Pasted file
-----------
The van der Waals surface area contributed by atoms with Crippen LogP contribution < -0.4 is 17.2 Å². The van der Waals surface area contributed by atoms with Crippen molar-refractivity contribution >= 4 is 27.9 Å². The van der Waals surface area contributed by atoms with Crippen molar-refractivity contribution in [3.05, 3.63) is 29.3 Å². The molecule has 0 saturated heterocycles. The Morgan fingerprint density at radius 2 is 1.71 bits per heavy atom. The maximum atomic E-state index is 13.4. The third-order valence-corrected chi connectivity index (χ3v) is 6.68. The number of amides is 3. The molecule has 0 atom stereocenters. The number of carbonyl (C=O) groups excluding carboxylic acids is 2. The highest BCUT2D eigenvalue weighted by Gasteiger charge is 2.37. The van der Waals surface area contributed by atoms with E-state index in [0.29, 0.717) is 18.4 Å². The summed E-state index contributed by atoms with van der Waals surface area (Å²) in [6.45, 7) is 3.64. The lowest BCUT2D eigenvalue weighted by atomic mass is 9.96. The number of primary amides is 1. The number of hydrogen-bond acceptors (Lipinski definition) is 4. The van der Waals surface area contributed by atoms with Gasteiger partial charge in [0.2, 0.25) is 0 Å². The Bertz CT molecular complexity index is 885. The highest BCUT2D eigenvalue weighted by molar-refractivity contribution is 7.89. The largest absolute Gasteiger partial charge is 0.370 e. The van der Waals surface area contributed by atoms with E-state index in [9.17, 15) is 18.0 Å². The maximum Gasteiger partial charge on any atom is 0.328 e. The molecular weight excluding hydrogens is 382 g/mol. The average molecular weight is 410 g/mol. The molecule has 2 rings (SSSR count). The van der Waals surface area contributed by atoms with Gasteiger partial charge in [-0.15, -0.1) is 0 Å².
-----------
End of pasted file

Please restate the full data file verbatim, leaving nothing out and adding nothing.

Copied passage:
The van der Waals surface area contributed by atoms with Crippen LogP contribution < -0.4 is 17.2 Å². The van der Waals surface area contributed by atoms with Crippen molar-refractivity contribution >= 4 is 27.9 Å². The van der Waals surface area contributed by atoms with Crippen molar-refractivity contribution in [3.05, 3.63) is 29.3 Å². The molecule has 0 saturated heterocycles. The Morgan fingerprint density at radius 2 is 1.71 bits per heavy atom. The maximum atomic E-state index is 13.4. The third-order valence-corrected chi connectivity index (χ3v) is 6.68. The number of amides is 3. The molecule has 0 atom stereocenters. The number of carbonyl (C=O) groups excluding carboxylic acids is 2. The highest BCUT2D eigenvalue weighted by Gasteiger charge is 2.37. The van der Waals surface area contributed by atoms with E-state index in [0.29, 0.717) is 18.4 Å². The summed E-state index contributed by atoms with van der Waals surface area (Å²) in [6.45, 7) is 3.64. The lowest BCUT2D eigenvalue weighted by atomic mass is 9.96. The number of primary amides is 1. The number of hydrogen-bond acceptors (Lipinski definition) is 4. The van der Waals surface area contributed by atoms with Gasteiger partial charge in [0.2, 0.25) is 0 Å². The Bertz CT molecular complexity index is 885. The highest BCUT2D eigenvalue weighted by molar-refractivity contribution is 7.89. The largest absolute Gasteiger partial charge is 0.370 e. The van der Waals surface area contributed by atoms with E-state index in [9.17, 15) is 18.0 Å². The maximum Gasteiger partial charge on any atom is 0.328 e. The molecular weight excluding hydrogens is 382 g/mol. The average molecular weight is 410 g/mol. The molecule has 2 rings (SSSR count). The van der Waals surface area contributed by atoms with Gasteiger partial charge in [-0.15, -0.1) is 0 Å².